Tanlines—Eric Emm and Jesse Cohen—have announced the May 19 release of The Big Mess, the duo’s first album in eight years. The album will come out via Merge Records and marks their debut for the label. Today they share the first taste of The Big Mess by way of the beat-driven “Outer Banks,” a song that could easily slide next to anything on their previous records, reminding everyone why the band was so beloved.
“This song is about being a perfectionist. When I was younger, I thought that being called that was a compliment,” Eric Emm shares. “But I’ve come to realize it’s actually a liability. This is especially true in any kind of partnership. Making concessions, adjustments and letting things go are all components of a successful endeavor.” Tanlines made a video for the song and Cohen says, “I’ve spent the last few years in work environments where the deck seems to have become the primary communication tool for young professionals. I wanted to find a way to use that language to tell the story of our song, ‘Outer Banks.’ Hopefully this video resonates and tickles anyone who has sat through the kind of presentation at work where someone in a box on the screen just reads the slides out loud. Welcome to Tanlines’ hybrid work era!”
The Big Mess came together when Emm and his family moved from Brooklyn to rural Connecticut, while Cohen launched a marketing career and a successful podcast and stayed in the city. Emm continued writing songs—hundreds of them—through all the weirdness of the past few years, but he wasn’t exactly sure who he was writing them for. “I spent years figuring out in my mind, ‘What is my musical life going to look like?’” he says. “I just kept writing.”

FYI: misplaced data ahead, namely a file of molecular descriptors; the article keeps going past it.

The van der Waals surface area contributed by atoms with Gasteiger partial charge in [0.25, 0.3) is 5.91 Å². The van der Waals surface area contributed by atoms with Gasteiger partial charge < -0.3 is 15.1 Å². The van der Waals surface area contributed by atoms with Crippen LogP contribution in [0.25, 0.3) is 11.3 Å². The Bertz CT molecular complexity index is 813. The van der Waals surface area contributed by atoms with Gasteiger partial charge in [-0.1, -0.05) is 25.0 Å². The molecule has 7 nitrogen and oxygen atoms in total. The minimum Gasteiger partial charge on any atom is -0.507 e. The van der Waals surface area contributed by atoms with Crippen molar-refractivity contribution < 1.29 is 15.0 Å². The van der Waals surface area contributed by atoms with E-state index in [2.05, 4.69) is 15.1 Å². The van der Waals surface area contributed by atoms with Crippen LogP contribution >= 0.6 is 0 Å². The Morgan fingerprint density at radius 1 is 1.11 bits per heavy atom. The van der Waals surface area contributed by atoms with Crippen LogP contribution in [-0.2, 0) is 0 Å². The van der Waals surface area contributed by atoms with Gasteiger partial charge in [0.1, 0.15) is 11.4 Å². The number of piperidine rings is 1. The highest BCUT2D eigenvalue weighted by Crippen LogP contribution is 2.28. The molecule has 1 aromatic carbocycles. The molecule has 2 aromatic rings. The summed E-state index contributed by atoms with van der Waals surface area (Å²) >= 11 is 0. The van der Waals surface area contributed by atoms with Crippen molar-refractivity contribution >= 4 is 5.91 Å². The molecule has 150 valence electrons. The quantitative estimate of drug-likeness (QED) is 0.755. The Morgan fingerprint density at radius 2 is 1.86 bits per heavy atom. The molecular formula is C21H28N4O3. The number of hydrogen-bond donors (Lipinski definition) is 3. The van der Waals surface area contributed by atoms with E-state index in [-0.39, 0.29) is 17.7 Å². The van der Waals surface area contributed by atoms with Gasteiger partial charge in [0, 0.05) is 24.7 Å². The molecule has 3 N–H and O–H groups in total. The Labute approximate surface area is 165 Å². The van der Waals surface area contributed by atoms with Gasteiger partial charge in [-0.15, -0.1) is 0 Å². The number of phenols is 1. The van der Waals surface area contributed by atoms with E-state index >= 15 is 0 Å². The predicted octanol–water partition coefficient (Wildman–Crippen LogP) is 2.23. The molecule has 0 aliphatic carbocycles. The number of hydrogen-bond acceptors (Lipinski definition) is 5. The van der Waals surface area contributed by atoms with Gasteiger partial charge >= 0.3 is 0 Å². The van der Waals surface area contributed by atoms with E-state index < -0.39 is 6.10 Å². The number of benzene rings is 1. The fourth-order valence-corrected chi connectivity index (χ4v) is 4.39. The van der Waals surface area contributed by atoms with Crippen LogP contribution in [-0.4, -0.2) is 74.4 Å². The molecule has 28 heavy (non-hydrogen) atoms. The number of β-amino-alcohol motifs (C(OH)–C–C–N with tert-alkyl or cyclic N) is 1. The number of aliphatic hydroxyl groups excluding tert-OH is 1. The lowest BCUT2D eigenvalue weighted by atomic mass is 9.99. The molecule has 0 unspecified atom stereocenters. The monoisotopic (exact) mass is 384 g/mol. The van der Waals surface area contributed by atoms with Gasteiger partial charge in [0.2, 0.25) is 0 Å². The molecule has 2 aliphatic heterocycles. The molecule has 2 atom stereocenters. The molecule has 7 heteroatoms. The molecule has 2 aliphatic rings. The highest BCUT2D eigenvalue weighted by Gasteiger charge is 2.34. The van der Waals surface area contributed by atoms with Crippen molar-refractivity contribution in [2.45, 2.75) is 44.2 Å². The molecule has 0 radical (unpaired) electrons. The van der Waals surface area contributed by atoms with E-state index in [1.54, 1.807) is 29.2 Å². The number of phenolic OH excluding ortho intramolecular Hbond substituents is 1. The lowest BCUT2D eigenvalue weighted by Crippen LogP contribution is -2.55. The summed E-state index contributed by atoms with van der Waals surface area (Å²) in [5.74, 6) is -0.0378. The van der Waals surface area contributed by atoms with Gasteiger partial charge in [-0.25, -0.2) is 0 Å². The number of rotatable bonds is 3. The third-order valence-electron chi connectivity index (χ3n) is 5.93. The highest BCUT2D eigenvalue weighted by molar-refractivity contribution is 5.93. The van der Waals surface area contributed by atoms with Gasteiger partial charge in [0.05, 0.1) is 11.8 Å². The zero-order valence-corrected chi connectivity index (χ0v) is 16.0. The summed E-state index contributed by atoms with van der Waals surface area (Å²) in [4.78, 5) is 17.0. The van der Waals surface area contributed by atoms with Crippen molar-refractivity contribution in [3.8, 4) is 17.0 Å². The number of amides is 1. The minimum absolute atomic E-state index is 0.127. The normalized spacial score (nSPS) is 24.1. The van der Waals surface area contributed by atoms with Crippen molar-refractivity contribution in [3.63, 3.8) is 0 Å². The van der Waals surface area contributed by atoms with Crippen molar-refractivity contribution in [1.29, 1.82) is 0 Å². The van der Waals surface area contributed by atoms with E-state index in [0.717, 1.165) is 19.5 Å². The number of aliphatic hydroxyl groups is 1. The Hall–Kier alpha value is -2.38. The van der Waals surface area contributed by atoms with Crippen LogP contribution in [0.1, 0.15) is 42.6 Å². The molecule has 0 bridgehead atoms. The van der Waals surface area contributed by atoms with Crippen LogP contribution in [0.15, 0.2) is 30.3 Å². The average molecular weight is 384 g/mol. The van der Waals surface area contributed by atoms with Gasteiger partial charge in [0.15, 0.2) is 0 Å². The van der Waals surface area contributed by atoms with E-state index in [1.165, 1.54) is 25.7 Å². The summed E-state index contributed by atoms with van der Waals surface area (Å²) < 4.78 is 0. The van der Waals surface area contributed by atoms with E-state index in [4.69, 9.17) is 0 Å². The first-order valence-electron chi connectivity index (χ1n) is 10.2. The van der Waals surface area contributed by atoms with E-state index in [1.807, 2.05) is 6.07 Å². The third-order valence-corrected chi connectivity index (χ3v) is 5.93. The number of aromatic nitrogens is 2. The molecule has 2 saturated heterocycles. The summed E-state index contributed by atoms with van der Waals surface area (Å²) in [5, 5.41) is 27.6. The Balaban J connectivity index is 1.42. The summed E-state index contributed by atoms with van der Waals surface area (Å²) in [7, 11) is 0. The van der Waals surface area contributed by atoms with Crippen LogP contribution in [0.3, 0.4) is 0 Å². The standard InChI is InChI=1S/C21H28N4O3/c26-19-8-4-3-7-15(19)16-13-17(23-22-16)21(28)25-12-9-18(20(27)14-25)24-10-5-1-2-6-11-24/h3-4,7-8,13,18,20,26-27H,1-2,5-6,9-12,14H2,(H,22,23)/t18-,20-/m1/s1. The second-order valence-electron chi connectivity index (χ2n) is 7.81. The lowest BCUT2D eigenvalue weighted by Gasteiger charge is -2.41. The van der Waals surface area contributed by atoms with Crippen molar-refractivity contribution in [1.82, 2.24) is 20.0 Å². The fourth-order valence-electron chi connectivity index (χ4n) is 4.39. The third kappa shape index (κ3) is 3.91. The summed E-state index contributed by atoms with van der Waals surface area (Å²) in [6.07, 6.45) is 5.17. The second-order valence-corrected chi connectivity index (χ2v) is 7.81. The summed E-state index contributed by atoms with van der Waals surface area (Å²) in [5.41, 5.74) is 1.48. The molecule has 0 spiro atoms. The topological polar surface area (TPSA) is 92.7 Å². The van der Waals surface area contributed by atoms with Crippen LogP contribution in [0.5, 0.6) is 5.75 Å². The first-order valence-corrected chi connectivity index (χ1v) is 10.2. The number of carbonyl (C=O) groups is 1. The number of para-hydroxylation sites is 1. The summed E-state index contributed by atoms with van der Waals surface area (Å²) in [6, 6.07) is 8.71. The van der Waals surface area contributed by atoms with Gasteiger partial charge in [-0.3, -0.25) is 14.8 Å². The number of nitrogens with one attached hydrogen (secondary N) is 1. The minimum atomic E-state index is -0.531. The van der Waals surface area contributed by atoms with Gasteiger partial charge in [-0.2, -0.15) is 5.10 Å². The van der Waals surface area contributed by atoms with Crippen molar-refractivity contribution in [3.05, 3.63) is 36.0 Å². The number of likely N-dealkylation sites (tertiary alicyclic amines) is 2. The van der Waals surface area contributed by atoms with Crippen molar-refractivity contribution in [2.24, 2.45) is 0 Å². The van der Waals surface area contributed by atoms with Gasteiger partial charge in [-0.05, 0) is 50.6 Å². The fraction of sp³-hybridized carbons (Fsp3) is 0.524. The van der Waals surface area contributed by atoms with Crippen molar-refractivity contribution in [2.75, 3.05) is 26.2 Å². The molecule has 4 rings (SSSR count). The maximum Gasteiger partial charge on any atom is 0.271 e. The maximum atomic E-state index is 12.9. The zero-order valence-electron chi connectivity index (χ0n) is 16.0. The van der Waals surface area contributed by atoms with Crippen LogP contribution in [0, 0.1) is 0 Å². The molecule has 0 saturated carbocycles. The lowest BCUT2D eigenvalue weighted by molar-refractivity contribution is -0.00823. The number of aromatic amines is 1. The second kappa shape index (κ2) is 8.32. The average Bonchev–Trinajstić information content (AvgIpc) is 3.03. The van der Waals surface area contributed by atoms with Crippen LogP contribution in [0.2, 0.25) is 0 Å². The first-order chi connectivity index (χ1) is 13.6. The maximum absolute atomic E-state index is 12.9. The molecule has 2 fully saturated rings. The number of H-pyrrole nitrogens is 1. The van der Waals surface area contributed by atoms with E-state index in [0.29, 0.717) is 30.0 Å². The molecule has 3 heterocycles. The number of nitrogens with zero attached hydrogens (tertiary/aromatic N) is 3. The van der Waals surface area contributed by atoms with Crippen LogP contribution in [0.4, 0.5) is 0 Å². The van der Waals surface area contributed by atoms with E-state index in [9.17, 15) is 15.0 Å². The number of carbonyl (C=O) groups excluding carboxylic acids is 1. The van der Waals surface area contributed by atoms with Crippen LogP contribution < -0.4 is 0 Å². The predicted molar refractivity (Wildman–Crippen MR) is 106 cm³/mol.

Cohen gave Emm his blessing to continue Tanlines, even if his own contributions would be limited due to his own non-musical obligations. “I’m like, ‘Whatever you can do to keep this thing going, do it,’” Cohen says. “Eric stopped going to school as a teenager to make music—it’s in his blood, where it’s more in my brain.” And with that, Tanlines was reborn.
“That opened a new door in my mind,” says Emm. “I was like, ‘Oh, wait a second—I have this studio in my basement. I can record drums whenever I want. That’s the whole point of this.’”
It wasn’t until January 2022 that Emm felt he had a body of work that made sense as a Tanlines album, and the good people at Merge Records enthusiastically agreed. Cohen spent ten days with Emm at his Connecticut studio, along with unofficial third Tanline Patrick Ford. This was tied together with a sleek final mix from Peter Katis (The National, Interpol) at his famed Tarquin Studios, resulting in a clear vision of what Emm’s musical life was going to look like: The Big Mess.
“There’s a lot more reflection here, for Eric at least,” Cohen says, “on his past and his career as an artist, than we would have done before when we were banging out electronic pop tunes with sad melodies on top.”
“It’s in my DNA,” Emm says, “to always be questioning everything. I’m not really a nostalgic person, but there were times when these songs were coming together when I found myself reflecting or even reckoning with some of my past and turning them into teaching moments.”
Those teaching moments have created a Tanlines that has not only evolved sonically, but thematically, as well. The Big Mess is concerned with what Emm calls “introspective masculinity.” As a father and a man, what concerned Emm was a thoughtful approach to the relationship that exists between fathers and sons, between men, and the expectations society places upon them.
Photo Courtesy: Katie Notopoulos